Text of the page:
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February 23, 2023 | Tom Ballard

New angel fund emerging to support Upper Cumberland start-ups

The Biz Foundry has partnered with Appalachian Investors Alliance to launch the $1.5 million fund. Verbal commitments are now being papered.

Two years after starting work on a new capital fund to help start-ups in the Upper Cumberland region of Tennessee, the leaders behind the effort can see their work paying off with a planned organizational meeting in March.

“Access to capital was one of our charges when we started The Biz Foundry,” explains Jeff Brown, the organization’s President and Chief Executive Officer (CEO). The effort gained good traction recently due to two factors: (1) Congress reauthorized the “State Small Business Credit Initiative,” providing an impetus for local leaders to find a way to leverage part of the $117 million that will be coming to the Volunteer State; and (2) the organizers engaged Knoxville-based Appalachian Investors Alliance (AIA), a firm with a solid track record of helping establish funds across the 13-state Appalachian region.

“We are a nonprofit that did not want to own it (the fund), but we did want to sponsor it,” Brown said, explaining that AIA will actually operate the member-managed fund. AIA has 12 funds either operating or being organized across the 13-state Appalachian Region Commission (ARC) footprint and four more in other states.

The always upbeat and gregarious Biz Foundry leader acknowledges that even he was “pleasantly surprised with the interest shown” after hosting a number of lunches with business leaders and existing angels in the region.

“We got the people we wanted to be involved,” he said, starting with Gene Bressler, the longtime Vice President of Sales and Operations at ATC Automation. The recently retired business executive is serving as Chair of the newly formed Upper Cumberland Investment Alliance LLC.

Brown explained that the level of pent-up demand for a fund from prospective investors surprised him. “The number one thing we were asked was about time commitment,” he said. “Once they knew it would not be great, they were all in.”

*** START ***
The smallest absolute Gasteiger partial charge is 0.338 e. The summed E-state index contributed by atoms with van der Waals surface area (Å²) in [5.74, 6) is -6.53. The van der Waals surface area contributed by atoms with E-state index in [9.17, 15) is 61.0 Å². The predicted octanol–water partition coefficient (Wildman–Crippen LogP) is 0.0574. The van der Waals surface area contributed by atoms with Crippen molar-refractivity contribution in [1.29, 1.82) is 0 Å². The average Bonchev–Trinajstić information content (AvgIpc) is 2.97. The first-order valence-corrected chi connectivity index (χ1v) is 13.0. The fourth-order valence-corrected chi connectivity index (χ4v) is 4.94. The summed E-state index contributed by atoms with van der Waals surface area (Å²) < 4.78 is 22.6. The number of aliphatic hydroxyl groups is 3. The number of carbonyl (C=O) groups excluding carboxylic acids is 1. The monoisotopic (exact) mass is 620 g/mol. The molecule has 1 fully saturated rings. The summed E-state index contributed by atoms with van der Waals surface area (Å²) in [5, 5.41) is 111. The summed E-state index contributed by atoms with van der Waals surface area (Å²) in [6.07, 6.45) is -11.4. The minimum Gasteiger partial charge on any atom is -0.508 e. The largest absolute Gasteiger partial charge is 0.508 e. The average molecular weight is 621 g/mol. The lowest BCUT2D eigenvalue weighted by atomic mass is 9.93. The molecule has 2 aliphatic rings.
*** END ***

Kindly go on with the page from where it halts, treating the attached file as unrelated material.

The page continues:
The goal is to have a $1.5 million fund, and Brown has verbal commitments for more than two-thirds of that amount. He is now working with the AIA team to turn those verbal commitments into fully executed documents.

“It’s a member managed fund,” says Jim Hart, AIA’s President and CEO. “This is a fund where the angels are investing their own money.”

They can join the Upper Cumberland Investment Alliance by purchasing:

  • Class A individual units where there is a minimum commitment of $25,000 for one voting unit for individuals, family trusts, or closely held LLCs;
  • Class B institutional units that require a minimum commitment of $50,000 for a single voting Unit for institutions with assets of at least $5 million or
  • Class C non-voting units that also require a minimum commitment of $50,000 for one non-voting unit for individuals or institutions.

“There is no maximum on how many units you can buy, but you can only vote a maximum of 10 percent of all outstanding units,” Hart says, explaining that “we’ve seen voting go awry when someone controls too many units.”

AIA is a non-profit educational foundation working to revitalize the region’s economy by facilitating community-based, self-reinforcing economic and workforce development through entrepreneur readiness. It is supported by ARC funding provided through the agency’s POWER (Partnerships for Opportunity and Workforce and Economic Revitalization) program that is designed to help communities adversely impacted economically by the decline in the use of coal.

“I would encourage other Tennessee communities to think about this approach,” Hart says in relation to the new fund forming in the Upper Cumberland region. “The first step is to get the right people in the room . . . investors and the leadership group. They will build the vision . . . they set the thesis.”

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